Strapped Second Stage Is $21 Million Short in Broadway Gamble

Three years after agreeing to buy its own Broadway house, New York’s Second Stage Theatre is struggling to close the deal.

The highly regarded company, whose hits include “Next to Normal” and “The 25th Annual Putnam County Spelling Bee,” risks forfeiting a $3.65 million down payment should it fail to come up with the $21.1 million balance for the theater by May 2012, according to a financial statement filed with the New York State attorney general.

In April 2008, Second Stage announced its plan to purchase the 597-seat Helen Hayes Theater for $24 million. Like most nonprofits, it is still grappling with a recession that short-circuited capital fundraising.

The group is also navigating Broadway’s blurring boundaries between commercial and subsidized producers. Buying the Hayes would make it the fourth nonprofit with at least one Broadway house.

“People who used to donate to theaters now call themselves producers and invest in commercial productions,” said Robyn Goodman, who co-founded Second Stage in 1979 and is no longer involved.

“And there’s homogeneity between the not-for-profits and commercial producers. They’re bidding for the same plays.”

With fundraising suspended during the financial crisis, the group postponed the Aug. 31, 2010 closing, the disclosure said. The extension added $750,000 to the purchase price.

Blackstone Group

“Is it a daunting task to raise all the money? Yes,” said Second Stage Chairman Stephen Sherrill, a managing director of the private equity firm Bruckmann, Rosser, Sherrill & Co.

The theater’s board includes finance mavens along with educators and artists such as actress Patti LuPone. The vice president is Hamilton E. James, the president and chief operating officer of Blackstone Group LP, the world’s largest private equity company. He recently bought a Fifth Ave. duplex from director Hal Prince for $24.9 million.

Second Stage is seeking $15 million from an individual or corporation in exchange for renaming the theater. That’s $3 million more than Manhattan Theatre Club got in 2008, when it sold the naming rights to the Biltmore Theatre to the family of late press agent Samuel J. Friedman.

Difficult Venue

Martin Markinson and Donald Tick paid $800,000 for the Hayes in 1979. Markinson, and Tick’s heirs -- he died in 2006 -- are entitled to terminate the sale and keep Second Stage’s deposit, plus interest, if the company fails to pay the balance.

“I don’t see that happening,” Sherrill, 58, said of any forfeiture. “We will extend or close the deal.”

An extension could result in another deposit, Markinson said in an interview.

“I would be inclined to give them more time if they have some money and they’re close,” he said. “We want to do a deal.”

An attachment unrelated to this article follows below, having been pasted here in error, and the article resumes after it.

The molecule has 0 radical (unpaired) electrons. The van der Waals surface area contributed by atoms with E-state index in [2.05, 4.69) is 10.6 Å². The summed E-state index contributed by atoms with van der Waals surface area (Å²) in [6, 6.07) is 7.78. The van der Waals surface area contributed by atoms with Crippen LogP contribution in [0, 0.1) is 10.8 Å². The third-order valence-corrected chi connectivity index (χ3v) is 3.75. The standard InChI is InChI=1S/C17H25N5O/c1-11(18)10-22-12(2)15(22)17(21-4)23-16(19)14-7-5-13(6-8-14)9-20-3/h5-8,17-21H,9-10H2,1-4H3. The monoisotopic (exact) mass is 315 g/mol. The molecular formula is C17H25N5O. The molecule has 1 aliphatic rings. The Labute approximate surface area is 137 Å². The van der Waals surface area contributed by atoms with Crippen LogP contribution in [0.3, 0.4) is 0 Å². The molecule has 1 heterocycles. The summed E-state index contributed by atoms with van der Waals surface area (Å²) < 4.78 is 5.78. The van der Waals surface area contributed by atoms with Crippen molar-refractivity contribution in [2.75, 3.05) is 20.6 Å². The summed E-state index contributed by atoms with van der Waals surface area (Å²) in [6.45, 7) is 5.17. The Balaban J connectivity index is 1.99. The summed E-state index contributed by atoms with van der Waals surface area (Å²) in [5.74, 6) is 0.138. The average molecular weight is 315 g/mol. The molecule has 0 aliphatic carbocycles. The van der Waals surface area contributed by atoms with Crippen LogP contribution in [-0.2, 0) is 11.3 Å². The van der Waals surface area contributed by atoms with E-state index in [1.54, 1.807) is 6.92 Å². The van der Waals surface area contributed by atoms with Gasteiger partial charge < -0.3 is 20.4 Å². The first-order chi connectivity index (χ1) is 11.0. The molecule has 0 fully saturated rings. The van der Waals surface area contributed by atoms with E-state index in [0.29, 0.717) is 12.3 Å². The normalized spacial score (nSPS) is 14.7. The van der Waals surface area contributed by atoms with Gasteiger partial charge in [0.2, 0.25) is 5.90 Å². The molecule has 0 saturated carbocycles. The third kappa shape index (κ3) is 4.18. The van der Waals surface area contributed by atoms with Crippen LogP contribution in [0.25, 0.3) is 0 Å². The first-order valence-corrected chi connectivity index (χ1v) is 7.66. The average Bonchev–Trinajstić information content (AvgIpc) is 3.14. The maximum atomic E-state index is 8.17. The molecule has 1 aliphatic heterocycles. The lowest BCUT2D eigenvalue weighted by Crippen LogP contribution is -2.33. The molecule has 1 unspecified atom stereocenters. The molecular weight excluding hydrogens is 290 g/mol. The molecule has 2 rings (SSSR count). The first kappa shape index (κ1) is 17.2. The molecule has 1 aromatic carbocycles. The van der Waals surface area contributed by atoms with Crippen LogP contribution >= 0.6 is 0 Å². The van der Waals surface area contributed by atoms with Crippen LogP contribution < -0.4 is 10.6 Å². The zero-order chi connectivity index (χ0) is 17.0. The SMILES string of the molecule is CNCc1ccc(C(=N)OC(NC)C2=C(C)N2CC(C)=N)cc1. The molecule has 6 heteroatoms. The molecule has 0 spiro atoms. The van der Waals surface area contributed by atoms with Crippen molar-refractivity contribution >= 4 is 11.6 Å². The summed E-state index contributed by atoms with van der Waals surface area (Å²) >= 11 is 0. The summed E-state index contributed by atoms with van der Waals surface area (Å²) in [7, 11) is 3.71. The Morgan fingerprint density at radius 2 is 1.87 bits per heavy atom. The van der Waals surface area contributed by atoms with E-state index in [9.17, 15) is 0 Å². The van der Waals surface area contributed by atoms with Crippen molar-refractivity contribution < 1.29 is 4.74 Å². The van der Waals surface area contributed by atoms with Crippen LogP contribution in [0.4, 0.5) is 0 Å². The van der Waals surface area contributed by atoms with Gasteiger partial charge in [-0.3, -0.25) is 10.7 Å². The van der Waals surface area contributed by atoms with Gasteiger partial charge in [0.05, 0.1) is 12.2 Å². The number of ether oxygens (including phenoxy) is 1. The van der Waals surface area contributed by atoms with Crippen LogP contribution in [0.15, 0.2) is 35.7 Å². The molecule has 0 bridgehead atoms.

Markinson put the theater up for auction in 1988, assigning a minimum bid of $5 million. It failed to sell. As Broadway’s smallest house, it’s a difficult venue for commercial producers to recoup costs.

Among other nonprofits, according to public filings the Roundabout Theatre Co. leases the American Airlines Theatre and Stephen Sondheim Theatre on Broadway and bought Studio 54 in 2003 for $22.5 million. Manhattan Theatre Club bought the Biltmore for $19.9 million in 2008 after leasing it for years. Lincoln Center Theater leases the Vivian Beaumont, its Broadway house, from Lincoln Center for the Performing Arts.

Bigger House

Sitting in a conference room at his firm’s 29th-floor midtown office, Sherrill said that as expenses rise, it becomes increasingly difficult for Second Stage to pay bills with the 296-seat house it leases west of Times Square. (During the summer, it also operates in a 108-seat house on the Upper West Side.)

Second Stage can better capitalize on commercial successes of the contemporary American plays and musicals it presents with a Broadway house, he said, instead of depending on commercial producers for transfers.

“The Helen Hayes enables us to dramatically increase our ability to sell tickets to our hits,” said Sherrill. He donated at least $330,480 to Second Stage from 2008 to 2010, through interest-free loans he made and then forgave, according to the financial statement.

Sherrill said he has commitments of more than $15 million toward Second Stage’s roughly $40 million capital campaign, which also includes funds to renovate the theater.

“We’re in a good position,” said Second Stage Executive Director Casey Reitz, a 35-year-old former development director at New York’s Public Theater. “Our board is very enthused.”

Goodman now produces commercially and consults for the Roundabout but remains a Second Stage fan. Enthusiastic about the leadership of Carole Rothman, who is artistic director and co-founder, Goodman believes Second Stage will complete the purchase. Sherrill is also optimistic.

“This is ambitious,” he said. “I never thought it would be easy.”